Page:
“In the words of Robert Nesta Marley. Who will get up and stand up for the rights of our people?”
Moving past the Bob Marley quote, how did Mottley rise to become Barbados’ first female prime minister? Her biography, posted at the Caribbean Elections database, offers some insight into her journey.
Mia Amor Mottley has lived a public life of firsts – first female leader of the Barbados Labour Party and the Opposition; first female Attorney General, a post she held for five years; and youngest ever Queen’s Counsel in Barbados. On 25 May 2018, Mottley become the eight Prime Minister of Barbados and the first woman to hold the post.
Mia Amor Mottley was born on 1 October 1965 in Barbados. Educated at Merrivale Private School (Barbados), the United Nations International School (New York), and Queen’s College (Barbados), Mottley subsequently obtained a law degree from the London School of Economics.
By 1986, Mottley was finalizing her training as attorney and received a law degree from the London School of Economics (Houghton Street, London, England). She is a lawyer by profession having been called to the Bar of England and Wales and in Barbados. She was admitted to practice in Barbados in 1987. Mottley is also admitted to practice in St. Kitts and Nevis, St. Vincent and the Grenadines and Dominica.
Caribbean Elections also notes that Mottley comes from a political family: Her grandfather, Ernest Deighton Mottley, was the first mayor of Barbados’ capital city, Bridgetown; her father, Elliott Deighton Mottley, was a consul-general, and her uncle, Ernest Deighton Mottley, was a leader of the Christian Social Democratic party (CSD).
Mottley is commanding in person and handles being on the global political stage with panache; as this clip from a recent August BBC interview illustrates, she doesn’t miss a beat.
Here’s the full program.
As YouTube channel IgnoredVoices notes in the video’s caption:
Mia Mottley deals with an array of questions from Barbadian Nationals and a BBC interview alike with wit, sagacity, and even humour.As the nation’s economy is hobbled by the devasting loss of international tourism, one thing is for sure the first female Prime Minister in Barbados has a plan to get her island through.
At a time when the British royal family has been in the news quite a bit—from sexual assault charges against Prince Andrew to virulent racism from elements of the British press against Meghan Markle, Duchess of Sussex—what has been vitally important, from a Caribbean perspective, is that Barbados is scheduled to give the Queen the boot and become a parliamentary republic on Nov. 30, 2021.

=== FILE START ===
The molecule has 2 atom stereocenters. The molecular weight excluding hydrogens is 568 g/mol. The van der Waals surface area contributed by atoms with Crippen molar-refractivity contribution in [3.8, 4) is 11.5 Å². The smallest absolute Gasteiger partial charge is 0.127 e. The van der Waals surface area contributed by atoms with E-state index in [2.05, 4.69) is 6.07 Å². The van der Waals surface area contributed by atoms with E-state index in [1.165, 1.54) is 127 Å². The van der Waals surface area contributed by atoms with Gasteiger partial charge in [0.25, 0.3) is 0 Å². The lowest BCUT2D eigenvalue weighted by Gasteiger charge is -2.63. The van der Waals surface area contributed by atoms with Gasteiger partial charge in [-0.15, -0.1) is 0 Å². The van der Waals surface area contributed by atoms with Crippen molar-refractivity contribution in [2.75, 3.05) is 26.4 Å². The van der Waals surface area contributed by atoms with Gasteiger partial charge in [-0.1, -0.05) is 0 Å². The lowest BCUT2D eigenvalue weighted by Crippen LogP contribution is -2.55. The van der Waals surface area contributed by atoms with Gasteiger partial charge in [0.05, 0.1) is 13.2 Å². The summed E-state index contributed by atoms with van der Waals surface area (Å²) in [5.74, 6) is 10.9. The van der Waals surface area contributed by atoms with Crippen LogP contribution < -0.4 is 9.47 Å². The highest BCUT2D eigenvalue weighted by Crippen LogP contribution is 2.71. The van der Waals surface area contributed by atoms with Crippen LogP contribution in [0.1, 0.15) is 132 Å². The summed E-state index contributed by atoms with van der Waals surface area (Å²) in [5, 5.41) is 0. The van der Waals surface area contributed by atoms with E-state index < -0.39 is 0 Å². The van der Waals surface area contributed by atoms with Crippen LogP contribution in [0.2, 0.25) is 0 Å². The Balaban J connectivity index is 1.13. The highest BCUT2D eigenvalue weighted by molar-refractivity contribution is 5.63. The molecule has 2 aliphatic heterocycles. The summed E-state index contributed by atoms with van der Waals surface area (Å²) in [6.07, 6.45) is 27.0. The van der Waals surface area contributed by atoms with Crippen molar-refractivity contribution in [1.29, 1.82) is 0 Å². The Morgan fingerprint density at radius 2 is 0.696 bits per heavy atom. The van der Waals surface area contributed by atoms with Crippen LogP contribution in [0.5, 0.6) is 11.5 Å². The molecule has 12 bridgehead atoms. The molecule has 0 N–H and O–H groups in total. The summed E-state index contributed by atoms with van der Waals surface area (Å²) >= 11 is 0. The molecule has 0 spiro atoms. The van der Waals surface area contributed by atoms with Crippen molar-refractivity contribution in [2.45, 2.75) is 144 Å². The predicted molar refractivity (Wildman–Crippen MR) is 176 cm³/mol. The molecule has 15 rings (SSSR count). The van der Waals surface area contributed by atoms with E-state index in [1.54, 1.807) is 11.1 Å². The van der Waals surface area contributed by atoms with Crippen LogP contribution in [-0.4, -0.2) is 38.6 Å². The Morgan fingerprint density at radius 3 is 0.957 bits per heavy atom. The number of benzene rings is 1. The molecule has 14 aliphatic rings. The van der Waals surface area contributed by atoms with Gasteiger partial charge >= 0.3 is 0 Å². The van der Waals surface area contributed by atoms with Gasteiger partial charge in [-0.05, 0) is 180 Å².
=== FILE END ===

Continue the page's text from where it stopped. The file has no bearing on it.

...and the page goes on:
The removal of Elizabeth II as head of state on the nation’s 55th anniversary of independence was announced in September 2020.
The date for the transition was announced by Mottley in July, along with plans to replace Queen Elizabeth with a non-executive president.
In August, the island nation’s first president was announced: Dame Sandra Mason.
Francis Akhalbey, writing for Face2Face Africa, reports on Mason’s epic resume.
The 72-year-old holds a Bachelor of Laws (LL.B) degree which she obtained from the University of the West Indies (Cave Hill Campus, Barbados) in 1973. She also obtained a Certificate of Legal Education from the Hugh Wooding Law School in Trinidad, making her the first female Barbadian lawyer to graduate from the university.
Dame Sandra previously served as an ambassador to Venezuela, Chile, Colombia and Brazil
Dame Sandra was the first woman to be called to the Barbados bar, Loop Barbados reported. She was also the first magistrate to hold an ambassadorial position and also the first woman to be appointed to the Barbados Court of Appeals. Dame Sandra was also the first Barbadian to be appointed to the Commonwealth Secretariat Arbitral Tribunal.
Kudos to our Bajan sisters and brothers for having two Black women as leaders to face the challenges ahead! Join me in the comments for more on the island’s history and culture and suggestions for further reading.
Read the first installment of Caribbean Matters here.